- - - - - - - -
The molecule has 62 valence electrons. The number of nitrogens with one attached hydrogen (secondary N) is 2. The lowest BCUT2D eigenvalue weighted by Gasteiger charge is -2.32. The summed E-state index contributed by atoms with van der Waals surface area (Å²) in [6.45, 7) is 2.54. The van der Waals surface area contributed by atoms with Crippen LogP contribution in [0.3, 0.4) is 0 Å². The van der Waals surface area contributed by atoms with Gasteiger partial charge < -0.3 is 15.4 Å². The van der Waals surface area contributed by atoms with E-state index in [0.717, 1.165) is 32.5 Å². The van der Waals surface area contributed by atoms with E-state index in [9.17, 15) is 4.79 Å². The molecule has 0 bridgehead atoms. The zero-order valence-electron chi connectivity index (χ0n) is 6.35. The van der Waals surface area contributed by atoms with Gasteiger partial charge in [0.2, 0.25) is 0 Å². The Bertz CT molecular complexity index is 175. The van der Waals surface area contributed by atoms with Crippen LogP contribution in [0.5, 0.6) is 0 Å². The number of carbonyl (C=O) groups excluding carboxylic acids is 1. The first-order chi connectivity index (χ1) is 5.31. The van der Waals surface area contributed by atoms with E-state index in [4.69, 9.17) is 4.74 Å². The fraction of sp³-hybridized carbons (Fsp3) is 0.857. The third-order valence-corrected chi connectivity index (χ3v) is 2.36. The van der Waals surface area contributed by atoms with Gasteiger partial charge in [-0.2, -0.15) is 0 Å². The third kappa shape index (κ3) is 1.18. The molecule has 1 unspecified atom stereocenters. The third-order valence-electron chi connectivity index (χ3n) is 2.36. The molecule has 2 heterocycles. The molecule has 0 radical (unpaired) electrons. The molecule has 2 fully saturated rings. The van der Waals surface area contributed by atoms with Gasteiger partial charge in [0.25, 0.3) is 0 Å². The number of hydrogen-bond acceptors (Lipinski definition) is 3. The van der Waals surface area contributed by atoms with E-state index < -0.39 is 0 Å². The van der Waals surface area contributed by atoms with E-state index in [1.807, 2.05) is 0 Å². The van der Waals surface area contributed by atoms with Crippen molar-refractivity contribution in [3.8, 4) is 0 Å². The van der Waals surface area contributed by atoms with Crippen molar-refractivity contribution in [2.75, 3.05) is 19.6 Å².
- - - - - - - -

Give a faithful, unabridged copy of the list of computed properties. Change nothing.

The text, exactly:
The molecule has 62 valence electrons. The number of nitrogens with one attached hydrogen (secondary N) is 2. The lowest BCUT2D eigenvalue weighted by Gasteiger charge is -2.32. The summed E-state index contributed by atoms with van der Waals surface area (Å²) in [6.45, 7) is 2.54. The van der Waals surface area contributed by atoms with Crippen LogP contribution in [0.3, 0.4) is 0 Å². The van der Waals surface area contributed by atoms with Gasteiger partial charge < -0.3 is 15.4 Å². The van der Waals surface area contributed by atoms with E-state index in [0.717, 1.165) is 32.5 Å². The van der Waals surface area contributed by atoms with E-state index in [9.17, 15) is 4.79 Å². The molecule has 0 bridgehead atoms. The zero-order valence-electron chi connectivity index (χ0n) is 6.35. The van der Waals surface area contributed by atoms with Gasteiger partial charge in [0.2, 0.25) is 0 Å². The Bertz CT molecular complexity index is 175. The van der Waals surface area contributed by atoms with Crippen LogP contribution in [0.5, 0.6) is 0 Å². The number of carbonyl (C=O) groups excluding carboxylic acids is 1. The first-order chi connectivity index (χ1) is 5.31. The van der Waals surface area contributed by atoms with E-state index in [4.69, 9.17) is 4.74 Å². The fraction of sp³-hybridized carbons (Fsp3) is 0.857. The third-order valence-corrected chi connectivity index (χ3v) is 2.36. The van der Waals surface area contributed by atoms with Gasteiger partial charge in [-0.2, -0.15) is 0 Å². The third kappa shape index (κ3) is 1.18. The molecule has 1 unspecified atom stereocenters. The third-order valence-electron chi connectivity index (χ3n) is 2.36. The molecule has 2 heterocycles. The molecule has 0 radical (unpaired) electrons. The molecule has 2 fully saturated rings. The van der Waals surface area contributed by atoms with Gasteiger partial charge in [0.25, 0.3) is 0 Å². The number of hydrogen-bond acceptors (Lipinski definition) is 3. The van der Waals surface area contributed by atoms with E-state index < -0.39 is 0 Å². The van der Waals surface area contributed by atoms with E-state index in [1.807, 2.05) is 0 Å². The van der Waals surface area contributed by atoms with Crippen molar-refractivity contribution in [3.8, 4) is 0 Å². The van der Waals surface area contributed by atoms with Crippen molar-refractivity contribution in [2.75, 3.05) is 19.6 Å².